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Phaedrus

[fee-druh s, fed-ruh s] /ˈfi drəs, ˈfɛd rəs/
noun
1.
flourished a.d. c40, Roman writer of fables.
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Based on the Random House Dictionary, © Random House, Inc. 2017.
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Examples from the Web for Phaedrus
Historical Examples
  • The local arrangement of the vision is less distinct than that of the Phaedrus and Phaedo.

    The Republic Plato
  • Therefore, Phaedrus, bid him do at once what he will soon do whether bidden or not.

    Phaedrus Plato
  • And so, Phaedrus, you really imagine that I am going to improve upon the ingenuity of Lysias?

    Phaedrus Plato
  • If genuine, the proper place of the Menexenus would be at the end of the Phaedrus.

    Menexenus Plato
  • This is speedily repressed by Phaedrus, who reminds the disputants of their tribute to the god.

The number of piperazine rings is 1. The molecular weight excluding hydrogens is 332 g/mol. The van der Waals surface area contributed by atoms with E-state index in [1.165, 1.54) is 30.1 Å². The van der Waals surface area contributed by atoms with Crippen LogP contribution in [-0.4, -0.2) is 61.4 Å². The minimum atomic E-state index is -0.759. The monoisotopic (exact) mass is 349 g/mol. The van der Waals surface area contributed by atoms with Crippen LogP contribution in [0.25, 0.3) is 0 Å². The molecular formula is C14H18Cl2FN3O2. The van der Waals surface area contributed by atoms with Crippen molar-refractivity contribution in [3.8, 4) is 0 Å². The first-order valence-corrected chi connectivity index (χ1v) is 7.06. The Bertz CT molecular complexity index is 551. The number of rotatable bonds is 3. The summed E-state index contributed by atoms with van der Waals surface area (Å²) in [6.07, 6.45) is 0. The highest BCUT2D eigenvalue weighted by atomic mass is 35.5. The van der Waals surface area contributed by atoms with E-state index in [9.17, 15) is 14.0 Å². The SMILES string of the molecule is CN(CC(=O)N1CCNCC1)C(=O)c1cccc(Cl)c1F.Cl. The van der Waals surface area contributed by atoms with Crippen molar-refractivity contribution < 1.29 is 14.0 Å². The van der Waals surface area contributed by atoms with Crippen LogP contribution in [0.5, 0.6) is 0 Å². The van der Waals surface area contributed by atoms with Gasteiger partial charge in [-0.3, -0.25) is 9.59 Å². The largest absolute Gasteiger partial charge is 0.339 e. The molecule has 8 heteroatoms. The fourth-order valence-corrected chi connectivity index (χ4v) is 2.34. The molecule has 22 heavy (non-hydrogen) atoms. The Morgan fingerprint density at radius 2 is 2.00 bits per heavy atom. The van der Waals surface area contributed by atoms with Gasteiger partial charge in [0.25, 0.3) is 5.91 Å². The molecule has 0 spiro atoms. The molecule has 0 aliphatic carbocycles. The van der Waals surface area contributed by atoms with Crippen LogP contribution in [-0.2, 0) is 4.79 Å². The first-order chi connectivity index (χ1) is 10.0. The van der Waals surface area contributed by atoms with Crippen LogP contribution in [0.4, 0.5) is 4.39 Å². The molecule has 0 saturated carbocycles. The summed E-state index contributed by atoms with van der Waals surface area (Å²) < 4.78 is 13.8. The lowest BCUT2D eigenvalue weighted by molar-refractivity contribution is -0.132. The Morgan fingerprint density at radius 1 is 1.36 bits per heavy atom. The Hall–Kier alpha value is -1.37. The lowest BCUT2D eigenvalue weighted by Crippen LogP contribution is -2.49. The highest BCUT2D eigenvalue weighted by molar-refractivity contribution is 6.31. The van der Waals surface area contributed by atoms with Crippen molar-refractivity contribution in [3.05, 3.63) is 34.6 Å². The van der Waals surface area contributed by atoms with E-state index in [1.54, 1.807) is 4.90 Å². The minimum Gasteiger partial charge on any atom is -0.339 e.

Symposium Plato
  • There are no means of determining the relative order in time of the Phaedrus, Symposium, Phaedo.

    Symposium Plato
  • Let Phaedrus begin the praise of Love, and good luck to him.

    Symposium Plato
  • Many threads join together in one the love and dialectic of the Phaedrus.

    Parmenides Plato
  • They remind us of the Timaeus, as well as of the Phaedrus and Philebus.

    Timaeus Plato
  • When he calls the centre of the world (Greek), we have a parallel to the Phaedrus.

    Timaeus Plato
British Dictionary definitions for Phaedrus

Phaedrus

/ˈfiːdrəs/
noun
1.
?15 bc–?50 ad, Roman author of five books of Latin verse fables, based chiefly on Aesop
Collins English Dictionary - Complete & Unabridged 2012 Digital Edition
© William Collins Sons & Co. Ltd. 1979, 1986 © HarperCollins
Publishers 1998, 2000, 2003, 2005, 2006, 2007, 2009, 2012
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